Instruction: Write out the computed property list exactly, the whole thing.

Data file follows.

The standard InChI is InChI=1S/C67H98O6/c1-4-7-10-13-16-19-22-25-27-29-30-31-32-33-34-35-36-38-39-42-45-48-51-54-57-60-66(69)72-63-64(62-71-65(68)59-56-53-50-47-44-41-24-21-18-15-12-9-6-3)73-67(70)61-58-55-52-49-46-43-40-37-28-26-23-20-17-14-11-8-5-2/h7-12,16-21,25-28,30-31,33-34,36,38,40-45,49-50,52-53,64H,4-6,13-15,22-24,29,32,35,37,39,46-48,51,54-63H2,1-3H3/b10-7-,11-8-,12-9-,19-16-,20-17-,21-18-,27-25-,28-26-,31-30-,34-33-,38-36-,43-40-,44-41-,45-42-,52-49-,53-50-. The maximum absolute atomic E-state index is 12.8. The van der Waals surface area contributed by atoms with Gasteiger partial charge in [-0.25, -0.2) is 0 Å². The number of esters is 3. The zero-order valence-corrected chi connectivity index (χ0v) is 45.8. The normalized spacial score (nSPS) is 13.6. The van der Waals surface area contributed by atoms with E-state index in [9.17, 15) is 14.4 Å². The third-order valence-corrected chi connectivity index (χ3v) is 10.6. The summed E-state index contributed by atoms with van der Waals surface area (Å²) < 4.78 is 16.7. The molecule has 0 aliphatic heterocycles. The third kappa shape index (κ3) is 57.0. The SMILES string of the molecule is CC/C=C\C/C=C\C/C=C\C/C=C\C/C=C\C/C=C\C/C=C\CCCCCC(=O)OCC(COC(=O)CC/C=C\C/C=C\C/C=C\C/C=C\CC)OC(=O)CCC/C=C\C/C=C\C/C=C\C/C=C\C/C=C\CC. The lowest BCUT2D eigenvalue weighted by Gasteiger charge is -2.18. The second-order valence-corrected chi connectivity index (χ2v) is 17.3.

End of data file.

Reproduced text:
The standard InChI is InChI=1S/C67H98O6/c1-4-7-10-13-16-19-22-25-27-29-30-31-32-33-34-35-36-38-39-42-45-48-51-54-57-60-66(69)72-63-64(62-71-65(68)59-56-53-50-47-44-41-24-21-18-15-12-9-6-3)73-67(70)61-58-55-52-49-46-43-40-37-28-26-23-20-17-14-11-8-5-2/h7-12,16-21,25-28,30-31,33-34,36,38,40-45,49-50,52-53,64H,4-6,13-15,22-24,29,32,35,37,39,46-48,51,54-63H2,1-3H3/b10-7-,11-8-,12-9-,19-16-,20-17-,21-18-,27-25-,28-26-,31-30-,34-33-,38-36-,43-40-,44-41-,45-42-,52-49-,53-50-. The maximum absolute atomic E-state index is 12.8. The van der Waals surface area contributed by atoms with Gasteiger partial charge in [-0.25, -0.2) is 0 Å². The number of esters is 3. The zero-order valence-corrected chi connectivity index (χ0v) is 45.8. The normalized spacial score (nSPS) is 13.6. The van der Waals surface area contributed by atoms with E-state index in [9.17, 15) is 14.4 Å². The third-order valence-corrected chi connectivity index (χ3v) is 10.6. The summed E-state index contributed by atoms with van der Waals surface area (Å²) < 4.78 is 16.7. The molecule has 0 aliphatic heterocycles. The third kappa shape index (κ3) is 57.0. The SMILES string of the molecule is CC/C=C\C/C=C\C/C=C\C/C=C\C/C=C\C/C=C\C/C=C\CCCCCC(=O)OCC(COC(=O)CC/C=C\C/C=C\C/C=C\C/C=C\CC)OC(=O)CCC/C=C\C/C=C\C/C=C\C/C=C\C/C=C\CC. The lowest BCUT2D eigenvalue weighted by Gasteiger charge is -2.18. The second-order valence-corrected chi connectivity index (χ2v) is 17.3.